When country singers get to be 62, they don’t usually make epic, 21-track albums. Nobody told Alan Jackson about this informal guideline, however, because his fine new release is lengthy, yet doesn’t ever seem long. Jackson has one of those distinctly fine country voices; a voice one can listen to indefinitely.
Jackson has called this album “harder country” than what he’s done in the past, which is really saying something. Jackson is one who has always kept the traditional country flame burning strong. He, after all, released the none too subtle “Murder on Music Row” in 2000, which harshly criticized the genre’s wide straying from its roots. This new album’s title track is also a type of last rites for country music, if you will. This one is so sad, though, it plays out like Jackson’s actually mourning a real person. It’s slow, tragic, yet beautiful in its own perverse way.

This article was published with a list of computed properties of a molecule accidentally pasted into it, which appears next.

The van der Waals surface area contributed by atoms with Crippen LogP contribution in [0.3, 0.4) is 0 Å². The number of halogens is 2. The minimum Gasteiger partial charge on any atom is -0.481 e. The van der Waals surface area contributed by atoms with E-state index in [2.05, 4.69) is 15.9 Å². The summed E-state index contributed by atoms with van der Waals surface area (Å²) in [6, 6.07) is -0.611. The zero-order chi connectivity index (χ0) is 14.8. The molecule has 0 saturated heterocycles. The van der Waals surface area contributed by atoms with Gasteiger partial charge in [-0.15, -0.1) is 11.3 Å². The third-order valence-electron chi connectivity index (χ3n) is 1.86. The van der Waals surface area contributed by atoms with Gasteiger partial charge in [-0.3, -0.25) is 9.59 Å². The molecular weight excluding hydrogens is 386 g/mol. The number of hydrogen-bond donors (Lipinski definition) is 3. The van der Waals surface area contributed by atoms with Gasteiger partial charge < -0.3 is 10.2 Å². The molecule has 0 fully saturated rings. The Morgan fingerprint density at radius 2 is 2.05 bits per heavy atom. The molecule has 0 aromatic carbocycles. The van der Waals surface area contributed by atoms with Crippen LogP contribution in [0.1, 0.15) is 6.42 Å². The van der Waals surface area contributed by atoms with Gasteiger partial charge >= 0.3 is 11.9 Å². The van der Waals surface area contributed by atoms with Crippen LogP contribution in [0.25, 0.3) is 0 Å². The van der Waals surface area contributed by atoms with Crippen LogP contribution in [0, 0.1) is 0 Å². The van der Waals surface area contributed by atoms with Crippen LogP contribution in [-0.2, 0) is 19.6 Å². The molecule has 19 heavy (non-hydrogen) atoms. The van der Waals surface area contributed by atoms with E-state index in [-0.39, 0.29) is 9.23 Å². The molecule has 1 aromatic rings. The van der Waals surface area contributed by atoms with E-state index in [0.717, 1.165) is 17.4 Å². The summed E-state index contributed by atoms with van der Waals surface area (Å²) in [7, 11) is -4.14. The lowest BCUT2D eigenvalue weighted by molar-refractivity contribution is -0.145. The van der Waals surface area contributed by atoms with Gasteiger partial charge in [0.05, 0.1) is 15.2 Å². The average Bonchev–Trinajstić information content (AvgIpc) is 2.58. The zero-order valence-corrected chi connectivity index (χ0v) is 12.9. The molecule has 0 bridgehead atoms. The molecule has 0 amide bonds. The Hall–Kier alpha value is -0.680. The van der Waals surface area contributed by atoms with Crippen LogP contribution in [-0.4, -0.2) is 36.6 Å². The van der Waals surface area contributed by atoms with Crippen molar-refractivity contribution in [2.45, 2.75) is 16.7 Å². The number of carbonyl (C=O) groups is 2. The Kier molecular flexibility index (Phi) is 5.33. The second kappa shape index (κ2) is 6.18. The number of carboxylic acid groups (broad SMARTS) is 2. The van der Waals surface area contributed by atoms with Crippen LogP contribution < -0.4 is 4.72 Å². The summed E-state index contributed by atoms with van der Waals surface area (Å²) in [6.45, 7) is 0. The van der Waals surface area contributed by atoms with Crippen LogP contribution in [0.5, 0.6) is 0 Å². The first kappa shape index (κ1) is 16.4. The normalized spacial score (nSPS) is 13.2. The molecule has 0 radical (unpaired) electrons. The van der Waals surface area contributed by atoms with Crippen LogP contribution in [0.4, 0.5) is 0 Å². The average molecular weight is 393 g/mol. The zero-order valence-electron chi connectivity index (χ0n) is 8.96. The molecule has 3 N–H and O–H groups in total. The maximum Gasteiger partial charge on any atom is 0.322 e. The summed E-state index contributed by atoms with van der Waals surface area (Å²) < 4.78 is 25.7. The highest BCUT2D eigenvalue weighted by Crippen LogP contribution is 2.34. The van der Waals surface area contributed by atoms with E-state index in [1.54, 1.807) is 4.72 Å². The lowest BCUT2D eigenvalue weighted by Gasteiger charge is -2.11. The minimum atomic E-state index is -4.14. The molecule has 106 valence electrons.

One called “Way Down In My Whisky,” though, is a post-breakup drinking song, where time spent deep in the bottle brings back his lost love’s ghost. Sonically this, and all the album’s other tracks, feature traditional instrumentation. There’s no shortage of fiddle and steel guitar throughout.
The album closes with one of the few Jackson didn’t write, called “The Older I Get.” It speaks of how age helps clarify and bring into focus what’s truly important in life. It’s not the material stuff that matters most, but the relationships we have with one another that matter most. This album reveals how Alan Jackson still has much to say, and nobody speaks traditional country better than this man.